- child-care expenses that a parent with whom the child lives incurs as a result of the parent's job, illness, disability or educational requirements for employment,
- the portion of a parent's medical and dental insurance premiums that provides coverage for the child,
- the child's health-care needs over and above that covered by insurance (for example, orthodontics, counselling, medication, eye care and other items) that exceed $100 per year,
- the child's extraordinary expenses for extracurricular activities,
- the child's extraordinary expenses for primary and secondary education or other educational programs, and,
- the child's expenses for post-secondary education.
The term extraordinary expenses means:
- expenses that are higher than those that the parent requesting an amount for the extraordinary expenses can reasonably cover, in light of that parent's income (including the child support amount), or
- expenses that aren't higher than those that the parent requesting an amount for the extraordinary expenses can reasonably cover, but that are extraordinary taking into account:
- the income (including child support) of that parent,
- the nature and number of the programs and extracurricular activities,
- any special needs and talents of the child,
- the overall cost of the programs and activities, and
- any other similar factor that is relevant.
You and the other parent are free to decide if a special expense is reasonable and necessary and how much each of you will contribute to them. As a general rule, you will share in the special expense in proportion to your incomes, but you may agree to any other arrangement. Worksheet 2 at the back of this booklet can help you calculate special expenses.
If your Ex is working under the table, it will be difficult to get a decent support order. From what I understand, you have the burden of proof. You have to show that he makes more then he actually does.
I hope that helps a bit :)
I'm not in Canada, but I know that when we wanted to stay outside of court but still have a fair child support amount agreed to, we used the online calculator and the legal code to show what child support should be. Basically we said "this is what it would be if we do this through the child support office. Let's agree on something similar, based on the law, so we don't have to go that route." It worked really well for us, even in a pretty contentious relationship.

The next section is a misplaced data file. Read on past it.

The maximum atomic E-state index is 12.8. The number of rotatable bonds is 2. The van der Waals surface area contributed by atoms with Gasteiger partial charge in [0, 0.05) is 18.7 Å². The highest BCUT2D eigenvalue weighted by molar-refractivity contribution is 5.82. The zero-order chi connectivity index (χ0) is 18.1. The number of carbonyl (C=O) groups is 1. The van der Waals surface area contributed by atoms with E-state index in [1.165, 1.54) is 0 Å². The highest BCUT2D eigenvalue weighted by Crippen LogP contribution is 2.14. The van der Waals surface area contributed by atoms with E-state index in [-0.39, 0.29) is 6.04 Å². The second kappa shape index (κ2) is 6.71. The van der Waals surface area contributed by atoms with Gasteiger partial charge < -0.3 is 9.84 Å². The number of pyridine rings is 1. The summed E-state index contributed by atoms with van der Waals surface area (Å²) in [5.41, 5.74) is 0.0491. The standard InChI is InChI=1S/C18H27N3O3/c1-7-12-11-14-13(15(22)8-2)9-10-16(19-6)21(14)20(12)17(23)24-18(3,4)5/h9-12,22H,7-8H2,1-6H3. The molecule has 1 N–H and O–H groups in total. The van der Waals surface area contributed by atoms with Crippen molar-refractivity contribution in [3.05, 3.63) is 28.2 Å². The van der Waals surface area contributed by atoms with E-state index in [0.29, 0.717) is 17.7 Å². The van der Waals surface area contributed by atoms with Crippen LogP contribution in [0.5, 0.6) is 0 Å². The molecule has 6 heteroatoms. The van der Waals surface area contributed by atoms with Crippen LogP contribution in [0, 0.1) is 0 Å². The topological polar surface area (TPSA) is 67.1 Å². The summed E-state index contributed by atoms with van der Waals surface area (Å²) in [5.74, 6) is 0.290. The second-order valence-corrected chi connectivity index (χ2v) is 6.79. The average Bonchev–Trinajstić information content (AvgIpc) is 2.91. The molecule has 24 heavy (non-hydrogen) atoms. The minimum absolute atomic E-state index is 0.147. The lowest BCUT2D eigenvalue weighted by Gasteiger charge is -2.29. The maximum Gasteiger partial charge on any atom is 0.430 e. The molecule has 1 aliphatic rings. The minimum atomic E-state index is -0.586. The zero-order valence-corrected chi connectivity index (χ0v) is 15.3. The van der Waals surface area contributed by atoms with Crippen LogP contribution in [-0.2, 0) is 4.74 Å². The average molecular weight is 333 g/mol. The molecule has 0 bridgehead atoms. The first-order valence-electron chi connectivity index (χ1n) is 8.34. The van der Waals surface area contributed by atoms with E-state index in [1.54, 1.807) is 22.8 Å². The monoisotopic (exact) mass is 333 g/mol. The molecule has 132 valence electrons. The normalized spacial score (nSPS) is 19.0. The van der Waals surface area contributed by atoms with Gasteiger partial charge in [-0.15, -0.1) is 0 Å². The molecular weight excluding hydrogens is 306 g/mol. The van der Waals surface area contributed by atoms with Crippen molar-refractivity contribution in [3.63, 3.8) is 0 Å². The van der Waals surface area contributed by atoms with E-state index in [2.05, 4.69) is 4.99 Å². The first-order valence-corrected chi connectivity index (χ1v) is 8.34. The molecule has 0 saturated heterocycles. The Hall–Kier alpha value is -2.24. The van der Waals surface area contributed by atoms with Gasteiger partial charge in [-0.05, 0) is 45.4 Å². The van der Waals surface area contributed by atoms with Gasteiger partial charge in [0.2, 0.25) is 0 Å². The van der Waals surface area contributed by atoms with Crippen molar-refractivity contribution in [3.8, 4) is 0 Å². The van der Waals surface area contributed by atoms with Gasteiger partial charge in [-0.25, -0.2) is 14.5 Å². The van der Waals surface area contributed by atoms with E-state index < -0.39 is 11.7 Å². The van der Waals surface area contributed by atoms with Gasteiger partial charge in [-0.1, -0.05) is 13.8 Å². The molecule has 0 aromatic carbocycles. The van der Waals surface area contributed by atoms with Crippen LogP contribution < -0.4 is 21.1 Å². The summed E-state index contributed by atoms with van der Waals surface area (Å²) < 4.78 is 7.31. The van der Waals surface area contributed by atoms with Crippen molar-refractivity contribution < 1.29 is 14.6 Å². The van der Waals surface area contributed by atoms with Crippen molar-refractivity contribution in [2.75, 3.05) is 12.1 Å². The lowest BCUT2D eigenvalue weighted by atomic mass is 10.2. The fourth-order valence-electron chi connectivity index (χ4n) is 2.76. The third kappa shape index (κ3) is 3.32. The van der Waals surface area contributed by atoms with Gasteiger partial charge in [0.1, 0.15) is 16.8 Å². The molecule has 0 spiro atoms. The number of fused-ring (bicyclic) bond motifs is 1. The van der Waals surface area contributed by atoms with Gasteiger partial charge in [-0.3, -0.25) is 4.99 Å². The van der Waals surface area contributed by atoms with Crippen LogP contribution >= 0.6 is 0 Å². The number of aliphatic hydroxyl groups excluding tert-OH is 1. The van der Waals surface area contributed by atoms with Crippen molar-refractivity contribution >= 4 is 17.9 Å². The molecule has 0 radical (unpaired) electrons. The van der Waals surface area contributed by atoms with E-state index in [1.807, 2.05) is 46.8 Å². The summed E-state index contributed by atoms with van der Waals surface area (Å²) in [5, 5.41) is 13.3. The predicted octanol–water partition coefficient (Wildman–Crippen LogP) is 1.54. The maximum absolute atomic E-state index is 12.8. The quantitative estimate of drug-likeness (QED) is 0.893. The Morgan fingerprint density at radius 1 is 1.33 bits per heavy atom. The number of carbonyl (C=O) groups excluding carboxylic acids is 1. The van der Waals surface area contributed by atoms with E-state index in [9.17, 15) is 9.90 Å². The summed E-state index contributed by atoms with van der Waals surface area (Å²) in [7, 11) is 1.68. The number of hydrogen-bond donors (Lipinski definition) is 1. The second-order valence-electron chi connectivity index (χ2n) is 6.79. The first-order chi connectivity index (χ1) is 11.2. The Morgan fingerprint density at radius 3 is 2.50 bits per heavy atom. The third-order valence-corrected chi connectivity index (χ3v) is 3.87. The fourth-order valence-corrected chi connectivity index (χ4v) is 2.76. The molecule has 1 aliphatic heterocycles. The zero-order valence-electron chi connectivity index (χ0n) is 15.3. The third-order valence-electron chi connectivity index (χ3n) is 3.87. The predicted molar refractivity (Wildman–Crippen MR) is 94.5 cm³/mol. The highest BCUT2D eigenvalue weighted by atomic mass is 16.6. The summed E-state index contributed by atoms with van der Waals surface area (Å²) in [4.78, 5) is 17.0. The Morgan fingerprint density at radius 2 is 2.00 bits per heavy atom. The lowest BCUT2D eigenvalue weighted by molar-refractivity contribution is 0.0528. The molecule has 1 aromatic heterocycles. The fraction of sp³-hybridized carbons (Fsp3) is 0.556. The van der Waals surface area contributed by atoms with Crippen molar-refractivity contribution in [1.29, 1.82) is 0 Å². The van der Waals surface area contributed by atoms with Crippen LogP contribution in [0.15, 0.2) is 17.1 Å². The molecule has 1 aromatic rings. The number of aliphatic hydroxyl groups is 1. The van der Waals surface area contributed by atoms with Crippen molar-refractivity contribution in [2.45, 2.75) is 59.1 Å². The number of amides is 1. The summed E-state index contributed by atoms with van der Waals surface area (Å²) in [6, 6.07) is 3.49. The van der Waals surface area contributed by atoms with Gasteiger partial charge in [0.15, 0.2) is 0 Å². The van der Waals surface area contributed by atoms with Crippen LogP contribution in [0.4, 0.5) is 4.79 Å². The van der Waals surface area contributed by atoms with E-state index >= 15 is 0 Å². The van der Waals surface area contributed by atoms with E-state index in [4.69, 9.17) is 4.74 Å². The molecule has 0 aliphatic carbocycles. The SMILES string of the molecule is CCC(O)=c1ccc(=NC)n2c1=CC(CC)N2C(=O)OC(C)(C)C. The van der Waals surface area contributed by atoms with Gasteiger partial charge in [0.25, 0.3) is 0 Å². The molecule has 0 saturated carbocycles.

spinknottle pretty much laid it out as it is, there are provincial and fedreal guidelines and your ex will have to produce the past three years tax returns and proof of his income now. if the court feels that he is not earning what he should be, or is hiding income/working for less than he could be to reducehis payments etc then they will impute the amount that he is capable of earning, not what he says he earns.
as for the extra-ordinary expenses, those are things like extra-curricular activities and programs they are in. day care is usually separate, but often included in the extra-ordinary expenses part of an order. i am in bc and i believe that our laws are very similar to ontario's. they want the households to be similar or almost the same in income and lifestyle proportionally the same for the kids at both homes.
you need to file to vary your order, relatively simple if it is not a part of your divorce proceedings. if it isnt then you file in provincial court, where it is free to file, although there are costs incurred with affidavits being witnessed etc, but if it is part of your divorce then it is in Supreme court and that means that there is a fee to file and for nearly everything else to do with having an order changed. it is a bit of a nightmare, i wont lie to you.
most lawyers are good and keep children/custody etc out of the divorce papers so that in future if things need changing it is inexpensive and easier to tackle. if your lawyer didntdo this then you are stuck with filing in supreme court.
good luck to you, it sounds as though your case is pretty open and shut as far as proving that you have the children more than half the time, you should easily have no trouble having the order for support changed as well as primary residence being returned to you as opposed to shared.